ТОР 5 статей:
Common CoUo^uiaL Vocabulary
-Professionalisms i special Colloquial Vocabulary (non-Literary)
of the English language as being divided into three main layers: the literary layer, the neutral layer and the colloquial l а у е r. The literary and the colloquial layers contain a number of subgroups each of which has a property it shares with all the subgroups within the layer. This common property, which unites the different groups of words within the layer, may be called its aspect. The aspect of the literary layer is its markedly bookish character. It is this that makes the layer more or less stable. The aspect of the colloquial layer of words is its lively spoken character. It is this that makes it unstable, fleeting.
The aspect of the neutral layer is its universal character. That means it is unrestricted in its use. It can be employed in all styles of language and in all spheres of human activity. It is this that makes the layer the most stable of all.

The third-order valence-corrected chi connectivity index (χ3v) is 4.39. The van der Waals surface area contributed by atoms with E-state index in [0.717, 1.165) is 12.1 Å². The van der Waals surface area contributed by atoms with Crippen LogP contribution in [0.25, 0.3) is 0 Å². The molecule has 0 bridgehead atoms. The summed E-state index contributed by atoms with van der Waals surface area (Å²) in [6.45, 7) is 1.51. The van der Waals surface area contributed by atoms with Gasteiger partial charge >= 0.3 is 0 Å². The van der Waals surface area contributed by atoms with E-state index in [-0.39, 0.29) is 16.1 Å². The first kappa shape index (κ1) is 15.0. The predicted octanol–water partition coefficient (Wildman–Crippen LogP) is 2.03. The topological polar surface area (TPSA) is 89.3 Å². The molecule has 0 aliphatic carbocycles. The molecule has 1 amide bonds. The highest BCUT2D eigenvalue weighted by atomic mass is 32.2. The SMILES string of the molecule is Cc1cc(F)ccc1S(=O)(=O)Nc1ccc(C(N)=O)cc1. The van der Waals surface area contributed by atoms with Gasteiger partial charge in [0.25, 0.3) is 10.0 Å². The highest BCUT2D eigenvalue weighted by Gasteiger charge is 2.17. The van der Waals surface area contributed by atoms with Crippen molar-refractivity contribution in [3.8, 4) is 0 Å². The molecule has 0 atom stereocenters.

The literary layer of words consists of groups accepted as legitimate members of the English vocabulary. They have no local or dialectal character. '
The colloquial layer of words as qualified in most English or American dictionaries is not infrequently limited to a definite language community or confined to a special locality where it circulates.
The literary vocabulary consists of the following groups of words: 1. common literary; 2. terms and learned words; 3. poetic words; 4. archaic words; 5. barbarisms and foreign words; 6. literary coinages including nonce-words.
The colloquial vocabulary falls into the following groups: 1. common "colloquial words; 2. slang; 3. jargonisms; 4. professional words; 5. dialectal words; 6. vulgar words; 7. colloquial coinages.
The common literary, neutral and common colloquial words are grouped under the term standard English vocabulary. Other groups in the literary layer are regarded as special literary vocabulary ^id those in the collpquial layer are regarded as special colloquial, (non-literary) vocabulary. The accompanying diagram on p. 71 illustrates this classification graphically.
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